Categorized | Melanoma News

New Preclinical Data for THIO in BRAF-Mutant Mouse Melanoma Models

Source: Business Wire, April 2018

A hallmark of several cancer types, including melanoma, is increased telomerase activation. Telomerase is an enzyme responsible for elongating telomeres which protect the integrity of chromosome ends during cell replication. While absent in most normal cells, telomerase is highly active in cancer cells, driving continuous cell divisions.
“Telomerase is an almost universal oncology target. In the present study, we provide a scientific rationale for the development of new clinical cancer treatments based on targeting telomeres in cancer cells,” said Jerry W. Shay, co-author of the study, and professor of Cell Biology at UT Southwestern Medical Center.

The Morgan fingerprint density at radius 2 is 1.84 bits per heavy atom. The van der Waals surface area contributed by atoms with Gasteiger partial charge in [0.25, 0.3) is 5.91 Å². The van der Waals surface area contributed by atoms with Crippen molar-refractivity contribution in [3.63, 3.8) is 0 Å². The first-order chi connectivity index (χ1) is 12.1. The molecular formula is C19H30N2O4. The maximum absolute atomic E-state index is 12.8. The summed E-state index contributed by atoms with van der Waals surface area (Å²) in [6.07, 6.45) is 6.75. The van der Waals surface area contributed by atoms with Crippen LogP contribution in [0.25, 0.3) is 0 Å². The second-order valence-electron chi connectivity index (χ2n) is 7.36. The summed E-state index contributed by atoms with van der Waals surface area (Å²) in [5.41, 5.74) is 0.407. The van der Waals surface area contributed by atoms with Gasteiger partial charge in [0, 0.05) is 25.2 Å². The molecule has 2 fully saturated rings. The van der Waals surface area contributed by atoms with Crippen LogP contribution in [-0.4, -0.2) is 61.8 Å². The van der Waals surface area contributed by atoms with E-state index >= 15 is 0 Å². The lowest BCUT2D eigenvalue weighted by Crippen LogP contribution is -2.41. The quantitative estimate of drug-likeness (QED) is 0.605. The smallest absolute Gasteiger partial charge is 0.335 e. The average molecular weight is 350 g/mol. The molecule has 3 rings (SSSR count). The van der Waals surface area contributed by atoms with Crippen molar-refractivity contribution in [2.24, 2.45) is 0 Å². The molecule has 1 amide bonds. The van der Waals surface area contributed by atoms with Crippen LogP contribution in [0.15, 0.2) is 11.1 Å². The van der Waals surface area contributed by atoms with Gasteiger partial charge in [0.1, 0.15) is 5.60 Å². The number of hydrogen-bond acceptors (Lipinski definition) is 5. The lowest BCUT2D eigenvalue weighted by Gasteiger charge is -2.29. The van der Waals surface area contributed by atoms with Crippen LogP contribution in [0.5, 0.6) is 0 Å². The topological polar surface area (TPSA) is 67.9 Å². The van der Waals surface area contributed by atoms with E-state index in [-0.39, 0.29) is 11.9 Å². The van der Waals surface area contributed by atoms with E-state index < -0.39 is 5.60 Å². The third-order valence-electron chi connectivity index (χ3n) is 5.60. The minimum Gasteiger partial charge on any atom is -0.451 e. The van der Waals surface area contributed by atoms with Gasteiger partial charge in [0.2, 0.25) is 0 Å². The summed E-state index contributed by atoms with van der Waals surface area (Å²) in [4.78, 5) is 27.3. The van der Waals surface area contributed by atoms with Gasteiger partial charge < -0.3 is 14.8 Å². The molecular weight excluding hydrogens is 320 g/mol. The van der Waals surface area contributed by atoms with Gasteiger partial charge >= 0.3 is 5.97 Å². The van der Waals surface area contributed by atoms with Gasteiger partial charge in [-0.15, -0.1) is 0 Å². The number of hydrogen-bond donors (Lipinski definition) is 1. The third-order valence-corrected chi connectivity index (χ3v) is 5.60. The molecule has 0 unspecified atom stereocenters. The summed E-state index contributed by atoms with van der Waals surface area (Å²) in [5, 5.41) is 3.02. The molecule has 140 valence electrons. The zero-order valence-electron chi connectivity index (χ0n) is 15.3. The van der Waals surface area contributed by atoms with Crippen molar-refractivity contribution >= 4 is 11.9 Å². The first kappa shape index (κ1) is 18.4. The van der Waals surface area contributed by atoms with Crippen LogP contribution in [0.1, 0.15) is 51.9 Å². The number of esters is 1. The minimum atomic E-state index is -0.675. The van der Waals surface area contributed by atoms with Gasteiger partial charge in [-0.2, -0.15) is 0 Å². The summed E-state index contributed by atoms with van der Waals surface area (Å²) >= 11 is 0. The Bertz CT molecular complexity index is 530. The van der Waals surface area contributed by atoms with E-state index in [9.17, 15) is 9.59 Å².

Meenhard Herlyn, D.V.M., D.Sc., Caspar Wistar Professor in Melanoma Research and director of The Wistar Institute Melanoma Research Center, and his collaborators used a modified telomerase substrate they had previously described, 6-thio-2’-deoxyguanosine or 6-thio-dG (THIO), to utilize telomerase to induce telomere dysfunction. They demonstrated that THIO induced cell death in melanoma cells harboring BRAF gene mutations and impaired tumor growth in several BRAF-mutant mouse melanoma models without affecting the viability of normal skin cells.
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